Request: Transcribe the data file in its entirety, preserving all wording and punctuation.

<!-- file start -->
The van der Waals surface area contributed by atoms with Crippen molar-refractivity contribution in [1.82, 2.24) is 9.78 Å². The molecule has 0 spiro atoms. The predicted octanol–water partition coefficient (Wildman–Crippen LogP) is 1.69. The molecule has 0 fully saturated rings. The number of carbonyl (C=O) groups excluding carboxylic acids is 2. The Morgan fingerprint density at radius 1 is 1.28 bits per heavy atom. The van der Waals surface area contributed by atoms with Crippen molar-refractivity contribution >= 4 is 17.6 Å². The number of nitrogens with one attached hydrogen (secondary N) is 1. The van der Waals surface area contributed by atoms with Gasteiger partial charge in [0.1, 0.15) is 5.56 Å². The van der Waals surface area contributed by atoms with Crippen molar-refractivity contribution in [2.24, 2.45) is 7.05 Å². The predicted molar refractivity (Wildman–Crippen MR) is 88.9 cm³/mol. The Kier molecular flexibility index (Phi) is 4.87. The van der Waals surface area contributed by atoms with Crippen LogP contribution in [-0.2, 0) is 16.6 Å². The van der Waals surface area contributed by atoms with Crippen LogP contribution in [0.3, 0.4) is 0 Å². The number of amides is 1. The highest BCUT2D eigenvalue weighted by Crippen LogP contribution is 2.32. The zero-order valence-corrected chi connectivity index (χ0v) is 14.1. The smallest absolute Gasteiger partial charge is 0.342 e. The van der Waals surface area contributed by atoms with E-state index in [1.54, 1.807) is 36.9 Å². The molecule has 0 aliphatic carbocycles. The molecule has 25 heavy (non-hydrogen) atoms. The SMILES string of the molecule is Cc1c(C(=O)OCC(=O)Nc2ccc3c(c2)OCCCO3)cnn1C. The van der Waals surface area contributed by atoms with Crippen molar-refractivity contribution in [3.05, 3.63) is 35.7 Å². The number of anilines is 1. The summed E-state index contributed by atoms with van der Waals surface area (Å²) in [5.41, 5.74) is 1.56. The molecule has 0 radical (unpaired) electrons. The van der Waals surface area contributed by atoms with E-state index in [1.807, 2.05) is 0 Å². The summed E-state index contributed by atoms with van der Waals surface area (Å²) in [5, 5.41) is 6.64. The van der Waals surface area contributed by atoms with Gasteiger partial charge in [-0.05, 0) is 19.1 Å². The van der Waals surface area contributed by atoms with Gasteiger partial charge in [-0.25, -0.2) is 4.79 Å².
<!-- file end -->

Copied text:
The van der Waals surface area contributed by atoms with Crippen molar-refractivity contribution in [1.82, 2.24) is 9.78 Å². The molecule has 0 spiro atoms. The predicted octanol–water partition coefficient (Wildman–Crippen LogP) is 1.69. The molecule has 0 fully saturated rings. The number of carbonyl (C=O) groups excluding carboxylic acids is 2. The Morgan fingerprint density at radius 1 is 1.28 bits per heavy atom. The van der Waals surface area contributed by atoms with Crippen molar-refractivity contribution >= 4 is 17.6 Å². The number of nitrogens with one attached hydrogen (secondary N) is 1. The van der Waals surface area contributed by atoms with Gasteiger partial charge in [0.1, 0.15) is 5.56 Å². The van der Waals surface area contributed by atoms with Crippen molar-refractivity contribution in [2.24, 2.45) is 7.05 Å². The predicted molar refractivity (Wildman–Crippen MR) is 88.9 cm³/mol. The Kier molecular flexibility index (Phi) is 4.87. The van der Waals surface area contributed by atoms with Crippen LogP contribution in [-0.2, 0) is 16.6 Å². The van der Waals surface area contributed by atoms with Crippen LogP contribution in [0.3, 0.4) is 0 Å². The number of amides is 1. The highest BCUT2D eigenvalue weighted by Crippen LogP contribution is 2.32. The zero-order valence-corrected chi connectivity index (χ0v) is 14.1. The smallest absolute Gasteiger partial charge is 0.342 e. The van der Waals surface area contributed by atoms with E-state index in [1.54, 1.807) is 36.9 Å². The molecule has 0 aliphatic carbocycles. The molecule has 25 heavy (non-hydrogen) atoms. The SMILES string of the molecule is Cc1c(C(=O)OCC(=O)Nc2ccc3c(c2)OCCCO3)cnn1C. The van der Waals surface area contributed by atoms with Crippen molar-refractivity contribution in [3.05, 3.63) is 35.7 Å². The number of anilines is 1. The summed E-state index contributed by atoms with van der Waals surface area (Å²) in [5.41, 5.74) is 1.56. The molecule has 0 radical (unpaired) electrons. The van der Waals surface area contributed by atoms with E-state index in [1.807, 2.05) is 0 Å². The summed E-state index contributed by atoms with van der Waals surface area (Å²) in [5, 5.41) is 6.64. The van der Waals surface area contributed by atoms with Gasteiger partial charge in [-0.05, 0) is 19.1 Å². The van der Waals surface area contributed by atoms with Gasteiger partial charge in [-0.25, -0.2) is 4.79 Å².